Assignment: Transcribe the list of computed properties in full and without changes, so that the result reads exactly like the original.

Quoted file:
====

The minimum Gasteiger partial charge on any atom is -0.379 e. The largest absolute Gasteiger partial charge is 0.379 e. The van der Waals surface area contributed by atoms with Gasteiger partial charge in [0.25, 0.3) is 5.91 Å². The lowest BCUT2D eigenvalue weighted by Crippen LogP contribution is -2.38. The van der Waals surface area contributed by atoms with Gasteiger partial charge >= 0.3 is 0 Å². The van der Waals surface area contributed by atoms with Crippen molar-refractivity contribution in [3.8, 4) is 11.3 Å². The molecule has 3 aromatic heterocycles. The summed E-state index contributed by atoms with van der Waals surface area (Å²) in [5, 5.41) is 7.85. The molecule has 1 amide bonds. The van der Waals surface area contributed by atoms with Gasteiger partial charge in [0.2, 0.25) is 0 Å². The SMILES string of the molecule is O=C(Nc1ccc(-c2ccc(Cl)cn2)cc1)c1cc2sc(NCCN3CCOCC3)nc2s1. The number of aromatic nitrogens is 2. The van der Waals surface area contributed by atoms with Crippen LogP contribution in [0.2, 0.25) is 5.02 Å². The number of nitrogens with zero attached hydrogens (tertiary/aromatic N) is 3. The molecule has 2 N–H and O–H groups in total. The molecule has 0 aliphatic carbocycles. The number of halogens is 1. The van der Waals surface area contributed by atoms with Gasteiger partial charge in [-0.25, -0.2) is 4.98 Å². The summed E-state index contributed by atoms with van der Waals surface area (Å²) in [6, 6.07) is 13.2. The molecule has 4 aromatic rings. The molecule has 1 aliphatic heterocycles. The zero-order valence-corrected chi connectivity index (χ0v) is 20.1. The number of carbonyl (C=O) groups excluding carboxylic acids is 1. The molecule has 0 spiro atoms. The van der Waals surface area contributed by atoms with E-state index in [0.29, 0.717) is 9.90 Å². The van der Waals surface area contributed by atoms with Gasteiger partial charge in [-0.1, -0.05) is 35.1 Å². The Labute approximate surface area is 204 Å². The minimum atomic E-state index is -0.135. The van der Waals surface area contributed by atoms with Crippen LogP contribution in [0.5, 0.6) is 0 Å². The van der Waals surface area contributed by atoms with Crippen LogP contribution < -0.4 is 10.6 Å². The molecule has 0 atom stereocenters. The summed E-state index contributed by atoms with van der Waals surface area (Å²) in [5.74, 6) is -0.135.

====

The minimum Gasteiger partial charge on any atom is -0.379 e. The largest absolute Gasteiger partial charge is 0.379 e. The van der Waals surface area contributed by atoms with Gasteiger partial charge in [0.25, 0.3) is 5.91 Å². The lowest BCUT2D eigenvalue weighted by Crippen LogP contribution is -2.38. The van der Waals surface area contributed by atoms with Gasteiger partial charge >= 0.3 is 0 Å². The van der Waals surface area contributed by atoms with Crippen molar-refractivity contribution in [3.8, 4) is 11.3 Å². The molecule has 3 aromatic heterocycles. The summed E-state index contributed by atoms with van der Waals surface area (Å²) in [5, 5.41) is 7.85. The molecule has 1 amide bonds. The van der Waals surface area contributed by atoms with Gasteiger partial charge in [0.2, 0.25) is 0 Å². The SMILES string of the molecule is O=C(Nc1ccc(-c2ccc(Cl)cn2)cc1)c1cc2sc(NCCN3CCOCC3)nc2s1. The number of aromatic nitrogens is 2. The van der Waals surface area contributed by atoms with Crippen LogP contribution in [0.2, 0.25) is 5.02 Å². The number of nitrogens with zero attached hydrogens (tertiary/aromatic N) is 3. The molecule has 2 N–H and O–H groups in total. The molecule has 0 aliphatic carbocycles. The number of halogens is 1. The van der Waals surface area contributed by atoms with Gasteiger partial charge in [-0.25, -0.2) is 4.98 Å². The summed E-state index contributed by atoms with van der Waals surface area (Å²) in [6, 6.07) is 13.2. The molecule has 4 aromatic rings. The molecule has 1 aliphatic heterocycles. The zero-order valence-corrected chi connectivity index (χ0v) is 20.1. The number of carbonyl (C=O) groups excluding carboxylic acids is 1. The molecule has 0 spiro atoms. The van der Waals surface area contributed by atoms with E-state index in [0.29, 0.717) is 9.90 Å². The van der Waals surface area contributed by atoms with Gasteiger partial charge in [-0.1, -0.05) is 35.1 Å². The Labute approximate surface area is 204 Å². The minimum atomic E-state index is -0.135. The van der Waals surface area contributed by atoms with Crippen LogP contribution in [0.5, 0.6) is 0 Å². The van der Waals surface area contributed by atoms with Crippen LogP contribution < -0.4 is 10.6 Å². The molecule has 0 atom stereocenters. The summed E-state index contributed by atoms with van der Waals surface area (Å²) in [5.74, 6) is -0.135.